Coaches have different philosophies on defensive formations, based on the players they have, what they're expecting out of the opposing offense and what they feel most comfortable with.
In most cases, it's one of seven different formations. Here's a breakdown of each one and why coaches may choose them come game day.
The 4-31 of 8
The 4-3 is the most commonly used defense at the upper levels, including the NFL. At lower levels the 4-3 is not particularly popular because many coaches consider it weak against the run due to the fact there are only four down linemen. At the higher levels, the quality and size of the average down linemen makes this a non-factor. In essence, if a team possesses the size, strength and quickness necessary to run the 4-3 defense, it is a formidable formation.
Besides the ever-present four down linemen (2 tackles and 2 ends), there are three linebackers—two to the inside and one at the outside shoulder of the tight end. Two cornerbacks and two safeties are the standard. Equally effective against most all offensive formations, the 4-3 is the default defense of choice for this author. It is easily modified for various offensive sets. The third linebacker (on the tight end) can cover the tight end, blitz or cover any of the short zones to that side or the hook zone over the middle. The cornerbacks can blitz with the safety(s) assuming the corner's responsibilities. Or a corner can drop back in deep coverage allowing a safety blitz.
Because of its high flexibility, an offense will find it difficult to isolate a particular area or defensive player. If the 4-3 has a weakness, it is that the inside linebackers are the primary tacklers for runs between the tackles and they are, of course, four to five yards off the ball.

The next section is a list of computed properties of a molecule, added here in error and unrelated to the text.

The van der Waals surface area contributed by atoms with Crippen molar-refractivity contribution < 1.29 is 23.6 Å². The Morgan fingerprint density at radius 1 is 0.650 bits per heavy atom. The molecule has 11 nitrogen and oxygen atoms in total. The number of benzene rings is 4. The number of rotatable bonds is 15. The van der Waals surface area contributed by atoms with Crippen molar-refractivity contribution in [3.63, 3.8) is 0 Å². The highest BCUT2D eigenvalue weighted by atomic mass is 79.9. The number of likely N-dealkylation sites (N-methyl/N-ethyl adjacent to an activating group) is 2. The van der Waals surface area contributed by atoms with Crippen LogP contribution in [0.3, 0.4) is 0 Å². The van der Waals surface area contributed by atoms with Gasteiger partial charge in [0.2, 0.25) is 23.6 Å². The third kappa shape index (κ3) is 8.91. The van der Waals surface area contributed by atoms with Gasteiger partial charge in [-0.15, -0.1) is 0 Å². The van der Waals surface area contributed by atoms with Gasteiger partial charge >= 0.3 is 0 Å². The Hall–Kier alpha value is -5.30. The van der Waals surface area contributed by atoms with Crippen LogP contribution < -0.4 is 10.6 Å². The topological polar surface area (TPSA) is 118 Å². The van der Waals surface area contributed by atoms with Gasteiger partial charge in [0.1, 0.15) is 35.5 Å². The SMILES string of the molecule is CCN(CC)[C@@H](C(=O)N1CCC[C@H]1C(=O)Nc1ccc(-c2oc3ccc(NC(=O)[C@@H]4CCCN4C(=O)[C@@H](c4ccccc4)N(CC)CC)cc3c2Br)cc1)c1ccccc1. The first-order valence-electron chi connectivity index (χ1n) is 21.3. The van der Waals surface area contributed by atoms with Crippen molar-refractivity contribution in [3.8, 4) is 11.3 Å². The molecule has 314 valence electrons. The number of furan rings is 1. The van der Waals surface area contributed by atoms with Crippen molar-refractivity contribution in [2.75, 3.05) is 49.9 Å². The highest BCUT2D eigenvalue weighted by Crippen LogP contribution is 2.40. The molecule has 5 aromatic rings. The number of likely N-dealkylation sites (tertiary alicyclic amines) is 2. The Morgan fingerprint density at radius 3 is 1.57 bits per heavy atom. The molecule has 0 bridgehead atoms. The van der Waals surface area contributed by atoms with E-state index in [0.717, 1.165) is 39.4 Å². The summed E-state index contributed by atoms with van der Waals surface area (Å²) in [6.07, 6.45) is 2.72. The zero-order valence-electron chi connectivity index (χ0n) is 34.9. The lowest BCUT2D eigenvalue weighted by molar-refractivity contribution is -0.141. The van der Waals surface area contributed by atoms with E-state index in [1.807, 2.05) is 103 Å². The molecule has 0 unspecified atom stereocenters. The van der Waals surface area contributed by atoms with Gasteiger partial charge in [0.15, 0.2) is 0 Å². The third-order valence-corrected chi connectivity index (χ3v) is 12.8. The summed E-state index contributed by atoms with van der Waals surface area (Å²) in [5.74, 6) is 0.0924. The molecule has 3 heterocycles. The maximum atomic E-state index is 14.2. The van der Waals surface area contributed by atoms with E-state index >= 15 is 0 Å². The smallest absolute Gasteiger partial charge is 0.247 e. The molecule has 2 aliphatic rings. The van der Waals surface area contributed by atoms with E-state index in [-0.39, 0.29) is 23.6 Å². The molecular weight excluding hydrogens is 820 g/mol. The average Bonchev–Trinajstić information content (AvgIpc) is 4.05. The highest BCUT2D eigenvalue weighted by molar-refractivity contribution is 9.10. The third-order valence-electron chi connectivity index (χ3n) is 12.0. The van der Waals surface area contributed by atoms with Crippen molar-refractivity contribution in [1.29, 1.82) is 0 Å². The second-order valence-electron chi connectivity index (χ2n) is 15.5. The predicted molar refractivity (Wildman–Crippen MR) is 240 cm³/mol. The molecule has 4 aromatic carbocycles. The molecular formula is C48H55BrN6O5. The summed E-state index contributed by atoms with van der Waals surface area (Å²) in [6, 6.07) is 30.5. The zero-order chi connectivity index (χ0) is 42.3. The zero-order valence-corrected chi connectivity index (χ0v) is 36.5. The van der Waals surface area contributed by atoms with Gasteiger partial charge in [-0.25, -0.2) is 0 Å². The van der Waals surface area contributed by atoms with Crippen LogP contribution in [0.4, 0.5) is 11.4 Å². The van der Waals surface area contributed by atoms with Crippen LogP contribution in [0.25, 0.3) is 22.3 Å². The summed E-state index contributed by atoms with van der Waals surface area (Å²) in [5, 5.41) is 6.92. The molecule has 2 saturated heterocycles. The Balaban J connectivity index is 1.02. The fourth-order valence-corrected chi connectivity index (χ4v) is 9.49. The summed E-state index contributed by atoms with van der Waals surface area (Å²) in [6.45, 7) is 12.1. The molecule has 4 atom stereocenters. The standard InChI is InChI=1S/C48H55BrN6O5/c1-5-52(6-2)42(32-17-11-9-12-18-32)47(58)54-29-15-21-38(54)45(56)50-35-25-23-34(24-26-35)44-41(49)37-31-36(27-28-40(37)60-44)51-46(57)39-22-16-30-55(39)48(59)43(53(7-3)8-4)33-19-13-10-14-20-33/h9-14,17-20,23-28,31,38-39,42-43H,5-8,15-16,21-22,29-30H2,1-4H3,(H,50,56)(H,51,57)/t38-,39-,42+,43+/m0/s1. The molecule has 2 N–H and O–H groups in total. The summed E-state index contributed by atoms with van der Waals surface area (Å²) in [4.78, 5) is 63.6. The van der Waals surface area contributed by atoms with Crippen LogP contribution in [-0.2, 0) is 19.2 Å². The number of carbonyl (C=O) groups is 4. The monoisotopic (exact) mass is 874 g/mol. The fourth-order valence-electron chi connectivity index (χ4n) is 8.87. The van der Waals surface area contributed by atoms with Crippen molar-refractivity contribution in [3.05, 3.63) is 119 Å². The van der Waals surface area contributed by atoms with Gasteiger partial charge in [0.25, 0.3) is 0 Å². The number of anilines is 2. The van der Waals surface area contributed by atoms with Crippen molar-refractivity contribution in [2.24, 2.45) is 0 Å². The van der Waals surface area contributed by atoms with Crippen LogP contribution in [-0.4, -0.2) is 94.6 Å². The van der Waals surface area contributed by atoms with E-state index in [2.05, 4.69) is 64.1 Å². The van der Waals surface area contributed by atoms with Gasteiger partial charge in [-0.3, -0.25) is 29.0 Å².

The 3-42 of 8
The 3-4 is designed to stop the short passing, ball control offense. Naturally less than ideal against the run due to only three down linemen, this defense offers an extra defensive back for pass coverage.
Consisting of a nose guard and two other down linemen, the coach has the task of deciding who the outside two linemen will be—ends or tackles. Often one of the linebackers has zone pass coverage responsibilities, in effect employing five defensive backs. This is why the 3-4 is often referred to as the "nickel" defense. Having five defensive backs allows for random blitzing by one or more of these backs in order to maintain a sufficient pass rush. The 3-4 is susceptible to the inside run and is used primarily is situations where an interior run is not expected.
The 4-43 of 8
The 4-4 is designed to stop the wide running game as well as the short passing game.
The 4-4 uses four down linemen, four linebackers, two cornerbacks and a safety. Stunts are a common component of this defensive set, usually with some or all of the linemen stunting left or right and the inside linebackers stunting in the opposite direction. A wide range of possible stunts and blitzes are possible. The 4-4, also known as the "stack" defense, relies on quickness—particularly quickness in pursuit. In order to run the 4-4 on a regular basis, the interior down linemen must be players of considerable substance.
The 5-24 of 8
The 5-2 is the standard for many coaches at the high school level and is used somewhat extensively at the collegiate level. Consisting of a nose guard, two defensive tackles and two defensive ends, it is intended mainly as a run defense. However, it can be effective against the pass as well with five pass rushers and two or three linebackers.